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Alternate Home Screen (Kiosk Mode Phone)

In Chapter: Packaging, deploying and selling
Author: Ian Darwin ('idarwin')
Published? false
FormatLanguage: WikiFormat


You need to provide an alternate home screen for your phone.


Just add <category android:name="android.intent.category.HOME" /> to the Intent filter of your main application's main Activity. You don't even need any extraordinary permissions.


Making an application that can be installed as a Home Screen is simple; you just have to add the HOME intent category to the main Activity's intent filter.

   <activity android:name=".HomeActivity"
        android:label="@string/title_activity_home" >
                <action android:name="android.intent.action.MAIN" />
                <category android:name="android.intent.category.HOME" />
                <category android:name="android.intent.category.DEFAULT" />

When you install the application on a device, Android will notice that it is a Home Screen app. Just press the Home button, and you will be asked which home screen to use. The first one in this diagram is the default one, and the second is my HomeActivity app.

Note that if you select the "Use by default for this action" checkbox, you won't see the prompt again. If you then reboot the phone, your chosen app will run as the Home application.

"Kiosk mode" is a description that dates from the early days of the Web, when desktop browsers could be "locked down" so that a user could not escape to the operating system. The intent was to replicate with just a browser, the type of environment that previously required writing a carefully locked-down desktop application.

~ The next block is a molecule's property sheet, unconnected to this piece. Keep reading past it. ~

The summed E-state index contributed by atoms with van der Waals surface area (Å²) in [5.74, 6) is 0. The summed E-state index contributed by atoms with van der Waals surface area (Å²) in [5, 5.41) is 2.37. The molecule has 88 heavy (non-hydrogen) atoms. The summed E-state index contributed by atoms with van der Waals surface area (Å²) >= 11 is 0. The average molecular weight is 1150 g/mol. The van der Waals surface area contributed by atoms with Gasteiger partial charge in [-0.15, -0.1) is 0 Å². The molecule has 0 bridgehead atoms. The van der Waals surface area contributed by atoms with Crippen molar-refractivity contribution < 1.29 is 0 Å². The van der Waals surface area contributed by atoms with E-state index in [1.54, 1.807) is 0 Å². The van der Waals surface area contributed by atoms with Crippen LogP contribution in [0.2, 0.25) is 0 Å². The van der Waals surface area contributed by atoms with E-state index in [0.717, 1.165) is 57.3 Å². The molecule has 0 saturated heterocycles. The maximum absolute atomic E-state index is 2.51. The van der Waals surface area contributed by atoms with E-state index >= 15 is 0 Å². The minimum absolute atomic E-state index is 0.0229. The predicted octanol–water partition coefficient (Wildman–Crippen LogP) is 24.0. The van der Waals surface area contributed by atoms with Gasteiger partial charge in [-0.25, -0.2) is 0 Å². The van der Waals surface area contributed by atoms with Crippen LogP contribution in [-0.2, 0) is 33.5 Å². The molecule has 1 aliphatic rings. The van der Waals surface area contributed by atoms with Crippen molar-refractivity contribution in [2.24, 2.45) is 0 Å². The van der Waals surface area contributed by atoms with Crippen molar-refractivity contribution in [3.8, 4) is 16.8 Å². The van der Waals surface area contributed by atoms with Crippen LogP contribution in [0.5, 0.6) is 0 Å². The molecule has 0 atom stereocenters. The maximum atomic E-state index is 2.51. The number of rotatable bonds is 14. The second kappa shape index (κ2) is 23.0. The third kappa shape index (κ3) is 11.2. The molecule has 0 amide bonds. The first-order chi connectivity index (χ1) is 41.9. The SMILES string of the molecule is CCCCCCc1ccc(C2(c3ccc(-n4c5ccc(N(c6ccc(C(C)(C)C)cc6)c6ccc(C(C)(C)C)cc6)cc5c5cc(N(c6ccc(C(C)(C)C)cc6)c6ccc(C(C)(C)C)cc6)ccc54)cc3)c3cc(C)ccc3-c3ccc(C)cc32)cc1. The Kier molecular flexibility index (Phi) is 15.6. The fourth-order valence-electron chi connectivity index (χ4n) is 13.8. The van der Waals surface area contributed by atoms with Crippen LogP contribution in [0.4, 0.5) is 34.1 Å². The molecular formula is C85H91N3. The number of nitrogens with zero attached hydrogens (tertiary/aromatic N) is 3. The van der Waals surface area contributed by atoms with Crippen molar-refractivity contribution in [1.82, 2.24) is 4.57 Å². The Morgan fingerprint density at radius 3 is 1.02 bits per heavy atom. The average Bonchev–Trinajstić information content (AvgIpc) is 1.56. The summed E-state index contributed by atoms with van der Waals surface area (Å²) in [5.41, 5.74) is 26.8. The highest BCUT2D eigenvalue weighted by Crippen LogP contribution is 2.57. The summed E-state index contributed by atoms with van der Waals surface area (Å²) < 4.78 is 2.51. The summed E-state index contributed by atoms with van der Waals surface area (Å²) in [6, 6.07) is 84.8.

To make a "Kiosk mode" phone, you just have to either install your single app as the Home App, or, install a Home App that only allows the user to run applications of your choice, select it as the default home app as described above, and reboot it.

The sample app uses a ListView to display the name of some (the only) apps the user can run. There is a data structure containing the name and Intent for each app. The ListAdapter displays the name in the list (if you use it, please extend it to include the icon!). The onClick listener for the ListView simply starts the Intent.

    /** The allowed actions */
    MyAppDesc[] progs = {
            new MyAppDesc("Phone",
                new Intent(Intent.ACTION_DIAL, null)),
            new MyAppDesc("Web",            // XXX Grossly insecure kiosk!
                new Intent(Intent.ACTION_VIEW, Uri.parse("http://google.com"))),
     * The heart of the home app: run user's chosen other app.
    protected void onListItemClick(final ListView l, final View v, int position, long id) {

Security Warning

Obviously, if you take your Kiosk Mode seriously, you won't include any app that can open another Intent (like a browser), as it's then trivial for the user to break out by installing another home app and rebooting, which will give them a chance to choose the standard home app.

Note that this is not a very strong kiosk mode - a knowledgable user can delete your home app using ADB. If you remove the running Home app, Android will just reboot and fall back to using any other available home app, typically the default one. However, for non-malicious users, typically users that only need or want to run one application, this provides a usable kiosk mode.

See Also:

This version only works where the targets can be invoked by intent. If you needed to run a particular Unix/Linux application program by name, you'd want to use Runtime.exec() as described in 1365.


The source code for this project is in the Android Cookbook repository, http://github.com/IanDarwin/Android-Cookbook-Examples/tree/master/HomeAppListView.


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